During what they call their “dark night of the soul” over their 2005 spring break in Florida, they committed to writing a full show—and to each other as collaborators. Lacking the know-how, not to mention the time, to write a full book musical with a plot, they decided to create a thematically linked song cycle. Back at school, they booked Ann Arbor’s Kerrytown Concert House that April, invited everyone from their department, enlisted four fellow school musical rejects as performers and, spurred by the looming performance, spent the next three weeks racing against the clock to write another 11 songs and teach them to the cast.
The let’s-put-on-a-show result was Edges, whose title is a nod, appropriately, to a lyric from Merrily We Roll Along’s “Our Time.” The one-night-only concert was a smash, propelled by clever, tuneful songs about young people on the edge of adulthood, trying to maneuver the challenges of romance, friendship, responsibility, and ambition.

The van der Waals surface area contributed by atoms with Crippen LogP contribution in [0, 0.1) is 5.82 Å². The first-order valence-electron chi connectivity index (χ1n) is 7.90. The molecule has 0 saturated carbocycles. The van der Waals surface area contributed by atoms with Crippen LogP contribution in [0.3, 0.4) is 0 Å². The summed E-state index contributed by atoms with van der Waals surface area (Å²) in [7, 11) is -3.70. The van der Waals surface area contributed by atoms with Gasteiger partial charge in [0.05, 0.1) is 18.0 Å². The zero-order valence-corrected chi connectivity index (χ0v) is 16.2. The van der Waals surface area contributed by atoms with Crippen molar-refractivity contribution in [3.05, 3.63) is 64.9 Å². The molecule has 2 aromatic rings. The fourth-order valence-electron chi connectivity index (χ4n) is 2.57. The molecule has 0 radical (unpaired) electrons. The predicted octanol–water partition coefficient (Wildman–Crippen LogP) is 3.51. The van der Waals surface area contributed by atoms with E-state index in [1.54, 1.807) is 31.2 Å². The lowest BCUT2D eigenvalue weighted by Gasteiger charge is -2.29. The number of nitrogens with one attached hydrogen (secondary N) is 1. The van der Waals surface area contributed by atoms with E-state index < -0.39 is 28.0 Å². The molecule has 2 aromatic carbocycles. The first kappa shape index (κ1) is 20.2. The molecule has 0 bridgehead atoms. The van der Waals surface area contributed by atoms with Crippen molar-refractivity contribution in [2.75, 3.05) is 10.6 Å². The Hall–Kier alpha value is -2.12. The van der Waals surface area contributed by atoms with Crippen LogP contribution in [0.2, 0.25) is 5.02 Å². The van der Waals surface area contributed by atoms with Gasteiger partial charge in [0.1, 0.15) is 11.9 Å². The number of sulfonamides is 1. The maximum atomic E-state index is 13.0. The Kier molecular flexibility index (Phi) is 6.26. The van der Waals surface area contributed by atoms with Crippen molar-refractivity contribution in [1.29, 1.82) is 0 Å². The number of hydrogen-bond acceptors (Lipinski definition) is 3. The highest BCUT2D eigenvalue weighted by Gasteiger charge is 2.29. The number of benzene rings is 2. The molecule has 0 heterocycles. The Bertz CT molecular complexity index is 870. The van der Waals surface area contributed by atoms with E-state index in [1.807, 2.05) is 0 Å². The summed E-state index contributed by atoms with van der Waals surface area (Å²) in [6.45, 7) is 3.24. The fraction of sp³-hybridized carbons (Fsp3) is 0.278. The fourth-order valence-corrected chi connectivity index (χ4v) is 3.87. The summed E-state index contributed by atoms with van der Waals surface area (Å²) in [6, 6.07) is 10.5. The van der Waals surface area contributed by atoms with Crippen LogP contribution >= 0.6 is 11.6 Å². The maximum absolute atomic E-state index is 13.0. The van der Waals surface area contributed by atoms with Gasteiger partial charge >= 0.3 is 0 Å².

They uploaded videos of their concert to YouTube and, through Facebook, figured out which colleges had theatre departments and pitched the show to those schools. Within a year, 13 colleges had mounted Edges. After its first professional production in 2007, it has since been performed all over the world.
“When we got in the room, we had this perfect combination of ADD and a creative spark together.”
Well before they’d turned 30, Pasek and Paul had established themselves among the best and the brightest of the upcoming generation of musical theatre writers. By 2013, after the era- and setting-specific songs they’d just crafted, they longed to return to the kind of contemporary sound and setting they had first explored with Edges. And, after three musicals based on existing material, they wanted to write one that was completely original.